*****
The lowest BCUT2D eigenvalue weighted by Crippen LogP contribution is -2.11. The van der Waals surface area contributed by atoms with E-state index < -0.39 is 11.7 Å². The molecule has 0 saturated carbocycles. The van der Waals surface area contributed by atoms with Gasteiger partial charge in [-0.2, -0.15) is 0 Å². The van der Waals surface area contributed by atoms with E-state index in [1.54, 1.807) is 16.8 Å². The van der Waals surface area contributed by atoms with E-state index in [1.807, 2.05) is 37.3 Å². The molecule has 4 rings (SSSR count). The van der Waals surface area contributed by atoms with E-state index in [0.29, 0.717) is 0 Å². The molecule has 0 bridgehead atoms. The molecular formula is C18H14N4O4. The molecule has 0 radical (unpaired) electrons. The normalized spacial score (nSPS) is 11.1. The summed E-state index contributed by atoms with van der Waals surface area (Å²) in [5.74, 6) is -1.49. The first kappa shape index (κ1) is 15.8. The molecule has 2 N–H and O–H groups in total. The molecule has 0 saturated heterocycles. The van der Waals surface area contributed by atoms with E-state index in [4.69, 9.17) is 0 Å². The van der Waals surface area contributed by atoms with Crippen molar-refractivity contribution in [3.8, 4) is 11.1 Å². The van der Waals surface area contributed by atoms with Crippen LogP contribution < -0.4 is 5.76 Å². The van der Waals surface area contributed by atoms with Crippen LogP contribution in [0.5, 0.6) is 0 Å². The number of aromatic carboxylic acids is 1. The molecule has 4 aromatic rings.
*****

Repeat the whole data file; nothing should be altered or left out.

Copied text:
The lowest BCUT2D eigenvalue weighted by Crippen LogP contribution is -2.11. The van der Waals surface area contributed by atoms with E-state index < -0.39 is 11.7 Å². The molecule has 0 saturated carbocycles. The van der Waals surface area contributed by atoms with Gasteiger partial charge in [-0.2, -0.15) is 0 Å². The van der Waals surface area contributed by atoms with E-state index in [1.54, 1.807) is 16.8 Å². The van der Waals surface area contributed by atoms with E-state index in [1.807, 2.05) is 37.3 Å². The molecule has 4 rings (SSSR count). The van der Waals surface area contributed by atoms with E-state index in [0.29, 0.717) is 0 Å². The molecule has 0 bridgehead atoms. The molecular formula is C18H14N4O4. The molecule has 0 radical (unpaired) electrons. The normalized spacial score (nSPS) is 11.1. The summed E-state index contributed by atoms with van der Waals surface area (Å²) in [5.74, 6) is -1.49. The first kappa shape index (κ1) is 15.8. The molecule has 2 N–H and O–H groups in total. The molecule has 0 saturated heterocycles. The van der Waals surface area contributed by atoms with E-state index in [4.69, 9.17) is 0 Å². The van der Waals surface area contributed by atoms with Crippen molar-refractivity contribution in [3.8, 4) is 11.1 Å². The van der Waals surface area contributed by atoms with Crippen LogP contribution < -0.4 is 5.76 Å². The van der Waals surface area contributed by atoms with Crippen LogP contribution in [0.5, 0.6) is 0 Å². The number of aromatic carboxylic acids is 1. The molecule has 4 aromatic rings.